In recent years, free speech and cancel culture have been in a constant battle. Since 2014, cancel culture has grown in a way that is harmful towards society. In addition, this span of cancel culture now conflicts with aspects of free speech. It has become an assault on our 1st Amendment rights.
Origins of Cancel Culture
Believe it or not, cancel culture started with a song. The song Your Love is Canceled by Chic is where it was first used. The song compares breakups to the cancellation of TV shows. Although it had not formed its current identity, it still held the expression that cancellation of something. However, its earliest application was in 1991’s New Jack City. This was the first time that it was used to describe the cancellation of a person.
As you can see, early cancel culture was more of a reference. It did not have a social movement behind it. However, that would change in 2014 with the arrival of the #MeToo movement.
From Reference to Social Movement
In 2014, cancel culture’s use was changed. As The #MeToo movement became more prominent, “call-out culture” was a focus. For this new movement, that means calling out individuals that have sexually harassed or hurt women in the work environment. This could even include male employees who could be facing the same issue but are less likely to report.
As a culture, this is fine. After all, it was supposed to bring to light individuals that were getting away with terrible things. This would allow action to be taken so their power would be ‘canceled.’ A great example of someone who probably deserves the wrath of cancel culture is R. Kelly. And it has worked against shrinking his influence over people by calling out his behavior. Overall, this is the most appropriate way to use cancel culture in this author’s opinion. After all, anyone who commits those sexual harassment and assault against others does not deserve to hold their position of power. However, the use of cancel culture expanded beyond canceling people who deserve it.
The Cancel Culture Spiral
Although “call-out culture” towards people who commit horrible deeds was a great start, cancel culture went downhill quickly. Instead of targeting people who deserve to be canceled, it went after people that committed minor offenses. Cancel culture became less about exposing people who need to be held accountable for their actions and more about people’s personal decisions and words. Regardless if it was serious or a jest.
In 2015, this version of cancel culture went viral. People started to shame people online for the personal decisions of a single individual. Outrage and mob mentality dominated the scene as a single tweet could make hundreds of people target a single person. Isolated instances became more common. In the end, cancel culture became an outrage culture. And this outrage culture has become antithetical to free speech principles.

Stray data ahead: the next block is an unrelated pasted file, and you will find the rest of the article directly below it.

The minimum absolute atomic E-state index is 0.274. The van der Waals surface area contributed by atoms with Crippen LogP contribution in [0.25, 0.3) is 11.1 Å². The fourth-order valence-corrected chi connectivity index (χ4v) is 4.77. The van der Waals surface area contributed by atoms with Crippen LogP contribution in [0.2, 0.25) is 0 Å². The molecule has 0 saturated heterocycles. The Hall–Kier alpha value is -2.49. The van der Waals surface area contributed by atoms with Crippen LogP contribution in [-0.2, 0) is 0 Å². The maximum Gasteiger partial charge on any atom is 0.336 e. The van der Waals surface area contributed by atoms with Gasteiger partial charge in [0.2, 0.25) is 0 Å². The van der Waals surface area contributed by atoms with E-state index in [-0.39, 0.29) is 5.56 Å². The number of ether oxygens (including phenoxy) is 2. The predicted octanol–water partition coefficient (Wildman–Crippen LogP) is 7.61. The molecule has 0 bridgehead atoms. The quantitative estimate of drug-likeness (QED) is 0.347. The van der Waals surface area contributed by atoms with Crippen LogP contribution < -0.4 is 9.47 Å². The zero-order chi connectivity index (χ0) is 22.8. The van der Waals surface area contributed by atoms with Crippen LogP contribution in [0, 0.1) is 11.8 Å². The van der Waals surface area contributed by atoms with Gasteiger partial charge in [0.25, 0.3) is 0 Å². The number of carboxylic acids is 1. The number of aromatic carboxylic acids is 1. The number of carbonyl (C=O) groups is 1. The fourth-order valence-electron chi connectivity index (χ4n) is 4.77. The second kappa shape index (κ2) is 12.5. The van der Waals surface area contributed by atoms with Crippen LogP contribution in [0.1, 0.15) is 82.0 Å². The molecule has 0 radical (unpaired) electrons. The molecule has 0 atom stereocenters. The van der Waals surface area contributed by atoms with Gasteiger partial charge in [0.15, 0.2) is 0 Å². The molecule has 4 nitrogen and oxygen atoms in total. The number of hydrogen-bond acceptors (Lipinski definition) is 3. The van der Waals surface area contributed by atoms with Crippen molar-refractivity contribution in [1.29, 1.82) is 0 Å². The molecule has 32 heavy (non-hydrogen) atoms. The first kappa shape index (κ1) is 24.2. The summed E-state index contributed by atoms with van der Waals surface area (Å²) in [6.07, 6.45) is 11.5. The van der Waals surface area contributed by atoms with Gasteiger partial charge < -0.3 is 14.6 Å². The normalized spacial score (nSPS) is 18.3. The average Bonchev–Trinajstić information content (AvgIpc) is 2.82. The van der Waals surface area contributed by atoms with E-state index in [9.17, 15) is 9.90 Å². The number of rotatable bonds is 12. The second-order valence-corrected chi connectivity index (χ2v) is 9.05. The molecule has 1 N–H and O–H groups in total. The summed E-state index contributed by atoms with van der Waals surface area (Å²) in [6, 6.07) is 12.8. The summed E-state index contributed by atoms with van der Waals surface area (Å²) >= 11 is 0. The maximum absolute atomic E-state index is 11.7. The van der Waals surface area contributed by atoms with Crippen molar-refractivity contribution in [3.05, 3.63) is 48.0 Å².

Free Speech Against Cancel Culture
When canceled culture began, it was not an enemy of free speech. In fact, its single focus on speaking out against people was one of the ideals of 1st Amendment principles. What people were doing was using their rights to speak out against individuals. As long as it was not slanderous, then people could say what they want. Basically, it was a symbiotic relationship. However, as the culture’s target changed, it found itself at odds with free speech.
After all, people’s speech is protected. If someone has an objection to what an individual says, they can express it. However, cancel culture has made this basic social dynamic a war zone. After all, there is a difference between expressing your opinion and having a mob trying to cancel and silence you. This is a bit of a challenge because this mobbing is allowed. However, context is important to see how this affects free speech.
Just imagine you make an opinion on an event. For example, it could be about police brutality or internet censorship. Either way, it is something you believe. The next thing you know, people are reposting your message. People are commenting about how you do not deserve a voice. Suddenly, your job does not want you to come in. Your friends are avoiding you. So all you can do is go silent. Because you are afraid of what people will do next. This is called a true threat. When an individual uses their words to intimidate a person or group to stay silent. This use of fear is an active threat to freedom of speech.
People can justify using these threats, especially through social media to silence people because they don’t agree or want their opinions.
Free Speech Needs to Win
When it comes to cancel culture, free speech principles need to win. While cancel culture started with good intentions, the evolution has caused it to become a true threat to free speech in the United States. This is an issue for everyone, because of the acceptance of silencing voices. Where and when people cannot speak because of fear, free speech will not exist.